And then how we will feed our children?" "We don't eat properly any more," said another vendor, Angele Bodero, with her baskets full of condiments before her. "Cassava has become more expensive, everything costs more," she said, referring to the country's staple food. A bag of cassava has risen nearly 50% from 13 000 CFA francs to 18 000 FCFA ($26 to $32). - AFP

AFP - - - Comments by Sonny - - Who is funding these rebels? Who is arming these rebels? It looks as if SA R-5 Assault Rifles were supplied to them? SA Arms Deal Surplus stocks? The Hawks should investigate!! CAR COULD BE THE BEGINNING OF THE AFRICAN SPRING!!


Central African Republic rebels say aim is not to join government

Related Topics

PARIS | Sun Dec 30, 2012 11:35am EST
(Reuters) - The Seleka rebel alliance in the Central African Republic will consider an offer by President Francois Bozize on Sunday to form a coalition government, but the group's aim is not to join the existing government, a spokesman said.
"I take note of his proposals. We need to meet to study them," Seleka spokesman Eric Massi told France 24 television. He said that the rebels also wanted to see what guarantees would be made to them.
"Know that Seleka's aim today is not to enter into a government but to allow the people of Central African Republic to be able to drive the country towards development and self-fulfillment," he said.
(Reporting by Catherine Bremer; Editing by Louise Ireland)


Who’s heard of the ‘African Spring’?

If the under or mis-reported uprisings, protests, revolts and changes of regime in many parts of Africa over the past few years have told us anything, it is that politics on the continent does not always, or mostly, take place at the point of a gun.
‘We’ve heard so much negativity, but can you tell us what you are actually doing about it?’ The question came from the back of the hall at the Africa Centre in London, where over 100 people had gathered to hear about the state of contemporary African protest movements from a panel of African activists including Ayanda Kota of the South African Unemployed Peoples’ Movement, Bayo Oyenuga of Occupy Nigeria, Osama Zumam of the Sudanese Communist Party and the respected commentator and political activist Yash Tandon.
It is true that Africa tends to be a continent viewed through a prism of starvation, disease, violence and most of all, corruption. And when the Arab Spring erupted at the end of 2010, it was largely viewed as a Middle Eastern phenomenon, rather than an African one, even though its main protagonists were all located on African soil. Whilst the media gaze therefore fixed on events to the North-East of Tunisia, events to the South were, and continue to be no less tumultuous.
However, these events have rarely been articulated into an African narrative, with the result that western audiences end up being drip-fed stories reinforcing the impression of stereotypical African instability and ‘Afro-pessimism’. Yet if the under or mis-reported uprisings, protests, revolts and changes of regime in many parts of Africa over the past few years (including, amongst others Cote D'Ivoire, Malawi, Burkina Faso, Gabon, Ethiopia, Swaziland, Uganda, Nigeria, Sudan and Mozambique) have told us anything, it is that politics on the continent does not always, or mostly, take place at the point of a gun.
By the same token however, it is important to point out that the protest movements we have seen emerge or consolidate over the past few years cannot be reduced to a simple victory for the development industry’s efforts to mainstream western policies of good governance, transparency and liberal democracy in African states. Shrinking the state in Africa (an outcome of these policies as enforced by international donors) has produced the very conditions which protestors have revolted against: corruption, rising utility prices, and growing inequality. African protestors have demanded African solutions to their predicaments, and we should listen carefully if we want to be on the right side of history on the continent.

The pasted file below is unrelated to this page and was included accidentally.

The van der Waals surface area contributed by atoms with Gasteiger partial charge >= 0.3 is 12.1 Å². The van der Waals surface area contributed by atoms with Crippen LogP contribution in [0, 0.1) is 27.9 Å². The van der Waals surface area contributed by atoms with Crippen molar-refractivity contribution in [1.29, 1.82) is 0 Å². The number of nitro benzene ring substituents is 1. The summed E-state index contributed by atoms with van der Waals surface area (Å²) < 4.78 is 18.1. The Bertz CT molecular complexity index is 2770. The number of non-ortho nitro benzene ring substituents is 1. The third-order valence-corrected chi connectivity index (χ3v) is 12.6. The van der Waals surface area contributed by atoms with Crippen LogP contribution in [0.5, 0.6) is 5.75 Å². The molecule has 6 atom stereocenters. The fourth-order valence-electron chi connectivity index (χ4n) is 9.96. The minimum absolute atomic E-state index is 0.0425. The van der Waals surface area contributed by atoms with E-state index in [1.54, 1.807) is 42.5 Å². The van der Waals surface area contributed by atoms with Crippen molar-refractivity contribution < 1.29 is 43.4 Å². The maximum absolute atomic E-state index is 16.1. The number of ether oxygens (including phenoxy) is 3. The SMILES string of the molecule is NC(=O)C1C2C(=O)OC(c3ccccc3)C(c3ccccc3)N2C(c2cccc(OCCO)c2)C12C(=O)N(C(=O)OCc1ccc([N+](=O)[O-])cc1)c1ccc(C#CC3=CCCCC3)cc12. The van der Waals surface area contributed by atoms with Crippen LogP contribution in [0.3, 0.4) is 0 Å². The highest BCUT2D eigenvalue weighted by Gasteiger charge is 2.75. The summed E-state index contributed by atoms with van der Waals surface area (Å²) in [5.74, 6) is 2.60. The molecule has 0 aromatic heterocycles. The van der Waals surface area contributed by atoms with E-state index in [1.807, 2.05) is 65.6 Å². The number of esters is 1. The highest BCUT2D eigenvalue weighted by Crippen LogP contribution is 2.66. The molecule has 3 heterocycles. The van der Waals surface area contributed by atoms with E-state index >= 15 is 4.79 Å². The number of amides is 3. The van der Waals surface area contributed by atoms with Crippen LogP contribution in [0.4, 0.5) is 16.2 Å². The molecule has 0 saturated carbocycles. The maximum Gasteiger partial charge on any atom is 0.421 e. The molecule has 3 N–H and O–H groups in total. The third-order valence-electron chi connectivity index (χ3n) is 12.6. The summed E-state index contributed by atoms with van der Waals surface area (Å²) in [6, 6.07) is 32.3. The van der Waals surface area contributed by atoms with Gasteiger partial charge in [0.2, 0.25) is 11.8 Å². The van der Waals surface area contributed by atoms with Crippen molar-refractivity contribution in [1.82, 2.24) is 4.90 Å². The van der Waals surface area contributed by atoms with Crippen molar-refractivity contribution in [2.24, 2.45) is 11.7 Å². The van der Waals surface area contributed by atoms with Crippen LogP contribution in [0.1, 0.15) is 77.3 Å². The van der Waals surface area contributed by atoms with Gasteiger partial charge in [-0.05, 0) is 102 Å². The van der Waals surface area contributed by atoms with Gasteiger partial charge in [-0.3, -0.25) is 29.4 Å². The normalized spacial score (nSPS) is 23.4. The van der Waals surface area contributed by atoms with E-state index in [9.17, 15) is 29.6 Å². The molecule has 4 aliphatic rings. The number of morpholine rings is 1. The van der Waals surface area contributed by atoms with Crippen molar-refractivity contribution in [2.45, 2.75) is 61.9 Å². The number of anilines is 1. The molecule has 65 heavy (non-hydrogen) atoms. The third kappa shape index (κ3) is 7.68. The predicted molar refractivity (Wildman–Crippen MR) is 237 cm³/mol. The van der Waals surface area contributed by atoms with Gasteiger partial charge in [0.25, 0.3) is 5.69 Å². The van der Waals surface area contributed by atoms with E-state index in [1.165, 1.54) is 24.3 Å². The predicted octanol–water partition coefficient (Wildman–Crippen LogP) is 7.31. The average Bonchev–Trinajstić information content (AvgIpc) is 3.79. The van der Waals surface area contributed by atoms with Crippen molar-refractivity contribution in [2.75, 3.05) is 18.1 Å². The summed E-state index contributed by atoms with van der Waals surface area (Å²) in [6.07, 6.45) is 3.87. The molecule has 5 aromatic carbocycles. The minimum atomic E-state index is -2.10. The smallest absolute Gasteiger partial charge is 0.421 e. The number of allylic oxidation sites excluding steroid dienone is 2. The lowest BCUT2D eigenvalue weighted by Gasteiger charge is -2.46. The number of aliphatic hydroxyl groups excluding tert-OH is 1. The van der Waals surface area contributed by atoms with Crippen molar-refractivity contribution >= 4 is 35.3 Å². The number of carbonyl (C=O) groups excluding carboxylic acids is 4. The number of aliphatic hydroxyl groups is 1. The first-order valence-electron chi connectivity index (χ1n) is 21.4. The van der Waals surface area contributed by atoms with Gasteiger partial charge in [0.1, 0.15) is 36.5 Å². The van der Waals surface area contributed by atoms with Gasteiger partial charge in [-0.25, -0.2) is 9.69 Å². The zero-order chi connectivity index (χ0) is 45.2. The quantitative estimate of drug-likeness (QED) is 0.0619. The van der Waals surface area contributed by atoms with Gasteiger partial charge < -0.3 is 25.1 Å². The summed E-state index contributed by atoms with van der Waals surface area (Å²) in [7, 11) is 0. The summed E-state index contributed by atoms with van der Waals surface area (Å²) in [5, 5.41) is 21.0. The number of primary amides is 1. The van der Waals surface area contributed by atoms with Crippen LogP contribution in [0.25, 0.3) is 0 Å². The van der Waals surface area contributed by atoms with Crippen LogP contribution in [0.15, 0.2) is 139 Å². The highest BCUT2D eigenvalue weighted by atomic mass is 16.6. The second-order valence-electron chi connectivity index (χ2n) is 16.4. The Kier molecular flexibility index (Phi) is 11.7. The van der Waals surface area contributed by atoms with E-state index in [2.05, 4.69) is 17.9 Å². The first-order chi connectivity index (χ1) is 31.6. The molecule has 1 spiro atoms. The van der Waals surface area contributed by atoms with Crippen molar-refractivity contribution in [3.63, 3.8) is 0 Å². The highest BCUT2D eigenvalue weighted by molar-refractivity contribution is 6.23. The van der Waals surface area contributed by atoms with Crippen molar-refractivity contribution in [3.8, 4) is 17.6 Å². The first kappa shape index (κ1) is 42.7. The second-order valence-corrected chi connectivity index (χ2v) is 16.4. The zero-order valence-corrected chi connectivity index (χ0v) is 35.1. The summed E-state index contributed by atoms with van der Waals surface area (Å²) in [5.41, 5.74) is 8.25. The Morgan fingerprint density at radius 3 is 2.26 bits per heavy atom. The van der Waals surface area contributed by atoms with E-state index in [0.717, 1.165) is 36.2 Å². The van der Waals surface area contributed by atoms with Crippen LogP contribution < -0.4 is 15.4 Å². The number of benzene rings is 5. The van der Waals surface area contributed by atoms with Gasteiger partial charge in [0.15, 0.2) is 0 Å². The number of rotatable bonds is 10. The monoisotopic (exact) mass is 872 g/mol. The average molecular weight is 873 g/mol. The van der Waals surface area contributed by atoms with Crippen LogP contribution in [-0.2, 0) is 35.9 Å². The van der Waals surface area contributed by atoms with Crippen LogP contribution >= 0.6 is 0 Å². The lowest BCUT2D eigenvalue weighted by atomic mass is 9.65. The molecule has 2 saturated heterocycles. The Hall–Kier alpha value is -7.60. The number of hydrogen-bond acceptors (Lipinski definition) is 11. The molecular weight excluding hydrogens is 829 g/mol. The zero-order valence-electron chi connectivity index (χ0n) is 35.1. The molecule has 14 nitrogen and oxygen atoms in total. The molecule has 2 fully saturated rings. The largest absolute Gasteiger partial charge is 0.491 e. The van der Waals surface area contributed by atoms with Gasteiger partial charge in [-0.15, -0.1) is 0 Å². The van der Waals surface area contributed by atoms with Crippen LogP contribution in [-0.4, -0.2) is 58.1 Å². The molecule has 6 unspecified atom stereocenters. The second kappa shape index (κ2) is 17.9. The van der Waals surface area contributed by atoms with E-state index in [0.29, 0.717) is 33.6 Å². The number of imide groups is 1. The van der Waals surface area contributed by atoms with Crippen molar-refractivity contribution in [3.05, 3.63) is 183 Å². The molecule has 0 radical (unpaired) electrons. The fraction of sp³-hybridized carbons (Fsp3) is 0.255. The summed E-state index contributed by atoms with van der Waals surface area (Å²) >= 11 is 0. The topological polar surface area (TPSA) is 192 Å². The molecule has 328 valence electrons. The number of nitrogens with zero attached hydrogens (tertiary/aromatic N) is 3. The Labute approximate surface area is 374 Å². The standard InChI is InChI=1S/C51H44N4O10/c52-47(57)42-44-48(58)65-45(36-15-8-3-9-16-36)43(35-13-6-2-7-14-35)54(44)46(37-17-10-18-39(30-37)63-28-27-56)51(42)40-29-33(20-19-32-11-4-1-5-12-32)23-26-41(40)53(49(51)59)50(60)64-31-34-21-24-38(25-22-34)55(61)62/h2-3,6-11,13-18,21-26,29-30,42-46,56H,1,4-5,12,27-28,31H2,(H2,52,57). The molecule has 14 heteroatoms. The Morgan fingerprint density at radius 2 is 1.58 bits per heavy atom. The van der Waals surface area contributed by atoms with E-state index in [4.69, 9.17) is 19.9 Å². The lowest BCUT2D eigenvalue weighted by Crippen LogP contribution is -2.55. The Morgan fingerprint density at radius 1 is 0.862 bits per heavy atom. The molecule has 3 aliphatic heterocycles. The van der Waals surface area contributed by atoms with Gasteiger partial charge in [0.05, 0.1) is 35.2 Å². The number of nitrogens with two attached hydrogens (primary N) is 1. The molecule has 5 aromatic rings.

Of course, African protest movements do not face an easy route. Confronted with the deregulatory pressures of global development frameworks these movements must contend with mushrooming food and utility prices, and the violence meted out by states when faced with meaningful opposition to neo-liberal economic programmes. Indeed, the negativity questioned by the audience member in London referred to the state-sponsored violence visited upon African protestors which the different protestors repeatedly referred to.
However, whilst it is easy to become disheartened at stories of violence, land appropriation and joblessness, we can interpret such events differently. Indeed, if we are to learn anything from the rapidity with which revolution occurred in Egypt and was then rolled back, it is that social change takes time, and requires a broader social base than just the urban middle class elite which characterised the Tahrir Square phenomenon. What we hear from protest movements across Africa therefore is not negativity, but struggle. And struggle for sustainable indigenous solutions to Africa’s problems requires the kind of mass mobilisation which takes time and effort to build.
What then are these African solutions? For sure, protestors in any number of the countries which have experienced protests over the past few years have made it clear that they are fed up with the corruption of ruling elites. From Nigeria’s Enough is Enough movement to the protests which rocked Malawi in summer 2011, it has been obvious that the actions of ruling elites, and in the case of Malawi, the increasingly authoritarian tendencies of the late President Bingu wa Mutharika, provided sources of public anger. However, to interpret these protests as an outpouring of anger against singularly corrupt African regimes would be a mistake. Calls for greater democracy in Africa are not framed purely within the actions of specific corrupt ruling elites. Rather it is the relationships between these ruling elites and the agents of global free-market capitalism which are the source of much public anger. It is these relationships which have amongst other things shrunk public services and robbed the continent of the bulk of the profits from its most valuable natural resources. And these relationships have been enabled by international donor policies which have shrunk the state in Africa in the belief that it is the state which has been the source of African’s problems.